Which aiFaire is easilly decided if your Lordshipps please to take a view 
of their Patent which they herewith p''.sent unto you, ^Vnd wherein yo"' 
Lordshipps will find, that the Boundaryes between Virginia & Carolina 
are exactly set down ; (viz*) extending North and Eastward as farr as the 
North end of Corotuck River or Inlett, upon a streight Westerly line to 
Wyanoak Creeke, w""" lyes within or about the degrees of thirty Six and 
thirty Minutes Northern Lattitude, and soe West in a direct line as fan- 
as the South Seas. Soe that there can be noe further dispute in the af- 
faire if your Lordshipps shall please to send yo"^ order to the Goverm* of 
Virginia, takeiug notice that your Ijordshipps have scene those Bounda- 
ryes granted to us under tlie Broad Seale, And requireing that they send 
Comission""* upon any certalne day y(tur Ijordshi]>ps shall apjioint in July 



340 COLONIAL RECORDS. 



or .Viigust next, to meet at Ciirrali-tuck witli such Couiissiuii''*' as we shall 
appointe in obedience to your Lordshipps order; And tliat they set out 
and Adjust the Boundaryes betweene the two Collonyes of Virginia & 
Carolina as farr as Wyanoak Creeke which we humbly conceive is so 
faire a method that noe exceptions can be made against it by the Goverm' 
of Virginias 



1682. 

[B. P. R. O. Colonial Entry Bk. Vol. 93. p. 169.] 



THE KING TO THE PROPRIETORS OF CAROLINA 10 
DECEMBER 1682 

Right Trusty & Right Entirely Welbeloved Cousin and Counsellor, 
Right Trusty & Right Welbeloved Cousins & Counsellors Right Trusty 
and Welbeloved aud Trusty & Welbeloved, We greet you well Whereas 
we are given to understand that our Right Trusty & Welbeloved Cousin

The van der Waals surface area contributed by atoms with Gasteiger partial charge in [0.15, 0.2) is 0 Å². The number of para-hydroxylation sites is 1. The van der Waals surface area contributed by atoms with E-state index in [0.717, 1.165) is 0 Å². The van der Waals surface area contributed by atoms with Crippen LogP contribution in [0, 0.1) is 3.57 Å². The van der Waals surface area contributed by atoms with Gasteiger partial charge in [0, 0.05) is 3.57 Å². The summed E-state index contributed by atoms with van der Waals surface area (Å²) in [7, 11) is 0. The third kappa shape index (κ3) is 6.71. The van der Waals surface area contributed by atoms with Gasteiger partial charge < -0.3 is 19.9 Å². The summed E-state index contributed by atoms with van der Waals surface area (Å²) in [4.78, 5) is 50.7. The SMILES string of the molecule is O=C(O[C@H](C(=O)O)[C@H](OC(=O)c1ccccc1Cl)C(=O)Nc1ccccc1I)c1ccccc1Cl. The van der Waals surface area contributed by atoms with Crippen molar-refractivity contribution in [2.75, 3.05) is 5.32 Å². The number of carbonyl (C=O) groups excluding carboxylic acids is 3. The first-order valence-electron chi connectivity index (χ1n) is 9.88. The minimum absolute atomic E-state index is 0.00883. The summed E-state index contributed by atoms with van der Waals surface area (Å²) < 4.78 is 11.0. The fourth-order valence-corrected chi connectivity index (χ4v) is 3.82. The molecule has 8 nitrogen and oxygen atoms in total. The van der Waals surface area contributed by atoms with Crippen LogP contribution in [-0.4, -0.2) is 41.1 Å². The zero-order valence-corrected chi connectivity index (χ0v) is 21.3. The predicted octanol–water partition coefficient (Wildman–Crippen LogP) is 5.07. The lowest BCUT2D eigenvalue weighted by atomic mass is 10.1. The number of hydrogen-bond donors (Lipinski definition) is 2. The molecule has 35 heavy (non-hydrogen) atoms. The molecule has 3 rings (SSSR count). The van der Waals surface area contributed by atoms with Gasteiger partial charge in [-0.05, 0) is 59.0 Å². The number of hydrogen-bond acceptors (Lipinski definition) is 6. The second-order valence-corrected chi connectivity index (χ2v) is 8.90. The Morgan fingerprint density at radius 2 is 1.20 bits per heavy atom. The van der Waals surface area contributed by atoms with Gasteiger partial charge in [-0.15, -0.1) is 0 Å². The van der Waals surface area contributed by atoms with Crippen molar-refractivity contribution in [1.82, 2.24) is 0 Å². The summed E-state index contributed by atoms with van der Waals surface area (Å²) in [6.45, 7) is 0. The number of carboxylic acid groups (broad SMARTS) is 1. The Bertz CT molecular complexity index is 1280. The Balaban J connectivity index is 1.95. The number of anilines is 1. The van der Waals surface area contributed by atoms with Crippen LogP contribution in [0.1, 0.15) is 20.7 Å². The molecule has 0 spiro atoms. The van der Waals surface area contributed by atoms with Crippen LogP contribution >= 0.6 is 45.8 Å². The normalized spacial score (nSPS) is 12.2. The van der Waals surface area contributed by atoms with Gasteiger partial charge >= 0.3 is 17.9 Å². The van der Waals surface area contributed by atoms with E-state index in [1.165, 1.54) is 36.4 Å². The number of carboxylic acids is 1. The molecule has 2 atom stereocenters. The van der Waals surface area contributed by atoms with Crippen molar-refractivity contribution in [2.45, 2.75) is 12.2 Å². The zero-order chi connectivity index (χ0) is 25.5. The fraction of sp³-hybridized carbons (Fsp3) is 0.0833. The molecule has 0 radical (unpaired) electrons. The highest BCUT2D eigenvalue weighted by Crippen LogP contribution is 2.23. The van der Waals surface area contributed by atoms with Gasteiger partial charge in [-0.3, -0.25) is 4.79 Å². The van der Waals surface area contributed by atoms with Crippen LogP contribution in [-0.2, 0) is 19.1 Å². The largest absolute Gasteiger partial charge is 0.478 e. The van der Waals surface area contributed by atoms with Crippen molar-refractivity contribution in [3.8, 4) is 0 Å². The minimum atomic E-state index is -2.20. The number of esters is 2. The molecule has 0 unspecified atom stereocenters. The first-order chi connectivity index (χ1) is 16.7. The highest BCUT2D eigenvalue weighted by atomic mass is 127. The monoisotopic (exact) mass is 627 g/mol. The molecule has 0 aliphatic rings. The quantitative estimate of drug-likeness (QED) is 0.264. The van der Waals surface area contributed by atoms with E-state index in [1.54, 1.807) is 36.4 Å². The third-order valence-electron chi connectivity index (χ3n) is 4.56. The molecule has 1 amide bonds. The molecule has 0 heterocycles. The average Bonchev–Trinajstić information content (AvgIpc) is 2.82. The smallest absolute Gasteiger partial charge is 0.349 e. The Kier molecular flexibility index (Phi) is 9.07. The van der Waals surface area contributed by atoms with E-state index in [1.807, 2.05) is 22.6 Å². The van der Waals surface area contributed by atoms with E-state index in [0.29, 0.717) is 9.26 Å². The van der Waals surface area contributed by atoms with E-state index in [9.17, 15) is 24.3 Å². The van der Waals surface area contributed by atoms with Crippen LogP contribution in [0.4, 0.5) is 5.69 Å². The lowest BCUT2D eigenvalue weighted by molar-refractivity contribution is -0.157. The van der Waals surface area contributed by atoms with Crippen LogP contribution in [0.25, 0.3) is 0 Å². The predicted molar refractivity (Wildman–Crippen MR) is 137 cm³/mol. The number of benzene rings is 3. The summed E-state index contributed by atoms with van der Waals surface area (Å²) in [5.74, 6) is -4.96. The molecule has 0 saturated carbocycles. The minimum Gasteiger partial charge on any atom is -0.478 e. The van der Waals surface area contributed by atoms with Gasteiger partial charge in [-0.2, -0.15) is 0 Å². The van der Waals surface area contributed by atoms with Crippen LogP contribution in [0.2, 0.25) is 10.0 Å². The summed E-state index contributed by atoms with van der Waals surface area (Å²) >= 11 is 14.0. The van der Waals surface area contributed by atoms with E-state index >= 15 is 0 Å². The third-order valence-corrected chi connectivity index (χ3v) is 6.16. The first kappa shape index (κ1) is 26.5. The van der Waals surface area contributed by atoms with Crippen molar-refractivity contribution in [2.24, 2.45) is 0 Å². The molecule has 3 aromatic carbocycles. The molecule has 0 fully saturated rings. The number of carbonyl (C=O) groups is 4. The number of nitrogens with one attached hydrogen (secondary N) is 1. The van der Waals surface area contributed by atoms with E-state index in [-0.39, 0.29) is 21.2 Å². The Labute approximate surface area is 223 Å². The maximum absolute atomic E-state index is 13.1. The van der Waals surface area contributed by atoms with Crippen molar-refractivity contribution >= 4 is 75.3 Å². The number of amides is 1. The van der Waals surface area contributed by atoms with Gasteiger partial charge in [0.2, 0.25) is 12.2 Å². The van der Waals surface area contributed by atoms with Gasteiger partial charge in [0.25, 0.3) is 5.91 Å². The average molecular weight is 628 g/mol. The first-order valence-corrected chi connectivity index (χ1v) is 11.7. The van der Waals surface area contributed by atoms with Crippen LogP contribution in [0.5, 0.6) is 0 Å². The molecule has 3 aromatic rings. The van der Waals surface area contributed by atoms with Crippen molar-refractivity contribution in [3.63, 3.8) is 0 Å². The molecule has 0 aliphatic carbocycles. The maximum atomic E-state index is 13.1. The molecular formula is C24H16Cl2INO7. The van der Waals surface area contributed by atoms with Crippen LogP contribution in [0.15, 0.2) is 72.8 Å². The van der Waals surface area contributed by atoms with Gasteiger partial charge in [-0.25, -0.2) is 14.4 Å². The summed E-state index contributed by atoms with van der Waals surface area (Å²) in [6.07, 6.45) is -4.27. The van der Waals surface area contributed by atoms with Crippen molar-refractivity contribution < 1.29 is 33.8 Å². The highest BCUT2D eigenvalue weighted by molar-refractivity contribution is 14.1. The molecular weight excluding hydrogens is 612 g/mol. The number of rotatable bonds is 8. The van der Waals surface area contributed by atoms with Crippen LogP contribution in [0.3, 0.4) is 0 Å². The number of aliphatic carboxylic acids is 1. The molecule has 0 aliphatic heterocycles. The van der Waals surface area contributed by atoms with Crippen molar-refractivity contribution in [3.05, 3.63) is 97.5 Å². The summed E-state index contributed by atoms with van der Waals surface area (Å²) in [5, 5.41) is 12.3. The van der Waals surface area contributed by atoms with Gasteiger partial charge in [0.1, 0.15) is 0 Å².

Maurice Viscount Fitzharding is heir at law to Sir Wm. Berkeley Knt. 
deceased who by our letters patents under the great scale of England 
bearing date the 30* day of June in tlie 17* year of our Reigne was 
constituted one of the Proprietors of oiu- Province of Carolina in 
America To hold and enjoy to him and his heirs for ever all benefits 
estate interest power & privileges equally with any other to whom the said 
Province wa.s granted as aforesaid And whereas we are also humbly in- 
formed that altho diver.s of you hold by descent or assignment of the 
original Lords & Proprietors since deceased yet some question hatli arisen 
amongst some of you whether by survivorshij) or some other way the 
title and interest of the said Sir Wm. Berkeley and liis heirs be not 
legally lost & extinguislied or accrued unto you the surviving and pres- 
ent Lords & Proprietors of the said Province We have thouglit fit at the 
humble request of tlie said Maurice Vise' Fitzharding and as a mark of our 
particular favor t(j\\ards him liereby to declare & signify that our intent 
& meaning in ct by our said letters patents was and is that he the said 
Sir Wm. Berkeley should liold & enjoy to him & his heirs & assigns all 
the estate interest share & advantages by us granted to liim in our said 
letters patents without being subject to sudi lapse or avoydance as is now- 
suggested as aforesaid And we doe tlierefore liei-ebv most effectually 



COLONIAL RECORDS. 341 



reconiiiieiid him the said Maurice Vise' Fitzhardiiig unto you for & in 
order to his having & enjoying the Proprietorship Signiories powers in- 
terest and share or part of the said Sir Wm. Berkeley in y° said Province 
& your investing & estating him the said Maurice Vise* Fitzharding his 
heirs & assigns in & to the saine To liold to liim his lieirs & assigns as 
fully & as amply to all intents & purposes as he the s** Sir Wm. Berke- 
ley did or might at any time during his life have held & enjoyed or chal- 
lenged to have held & enjoyed the same or as any other of the Lords & 
Proprietors or their heirs or assigns doe or may hold or challenge to hold